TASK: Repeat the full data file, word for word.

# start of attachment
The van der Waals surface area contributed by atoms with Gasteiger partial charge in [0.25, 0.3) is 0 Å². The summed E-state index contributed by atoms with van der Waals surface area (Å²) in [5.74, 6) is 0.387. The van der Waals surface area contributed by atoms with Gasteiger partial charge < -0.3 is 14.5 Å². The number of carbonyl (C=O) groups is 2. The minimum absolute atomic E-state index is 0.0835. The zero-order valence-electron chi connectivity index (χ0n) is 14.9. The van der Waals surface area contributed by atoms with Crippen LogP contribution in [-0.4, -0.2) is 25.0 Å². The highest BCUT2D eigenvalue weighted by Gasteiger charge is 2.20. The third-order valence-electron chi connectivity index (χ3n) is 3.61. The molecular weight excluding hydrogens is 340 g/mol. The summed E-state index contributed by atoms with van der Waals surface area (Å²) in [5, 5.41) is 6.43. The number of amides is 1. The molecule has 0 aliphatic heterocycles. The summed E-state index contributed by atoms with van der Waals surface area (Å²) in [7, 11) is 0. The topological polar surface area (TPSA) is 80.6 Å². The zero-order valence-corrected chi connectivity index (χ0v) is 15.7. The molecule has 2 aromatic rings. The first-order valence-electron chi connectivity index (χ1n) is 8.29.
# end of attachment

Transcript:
The van der Waals surface area contributed by atoms with Gasteiger partial charge in [0.25, 0.3) is 0 Å². The summed E-state index contributed by atoms with van der Waals surface area (Å²) in [5.74, 6) is 0.387. The van der Waals surface area contributed by atoms with Gasteiger partial charge < -0.3 is 14.5 Å². The number of carbonyl (C=O) groups is 2. The minimum absolute atomic E-state index is 0.0835. The zero-order valence-electron chi connectivity index (χ0n) is 14.9. The van der Waals surface area contributed by atoms with Crippen LogP contribution in [-0.4, -0.2) is 25.0 Å². The highest BCUT2D eigenvalue weighted by Gasteiger charge is 2.20. The third-order valence-electron chi connectivity index (χ3n) is 3.61. The molecular weight excluding hydrogens is 340 g/mol. The summed E-state index contributed by atoms with van der Waals surface area (Å²) in [5, 5.41) is 6.43. The number of amides is 1. The molecule has 0 aliphatic heterocycles. The summed E-state index contributed by atoms with van der Waals surface area (Å²) in [7, 11) is 0. The topological polar surface area (TPSA) is 80.6 Å². The zero-order valence-corrected chi connectivity index (χ0v) is 15.7. The molecule has 2 aromatic rings. The first-order valence-electron chi connectivity index (χ1n) is 8.29.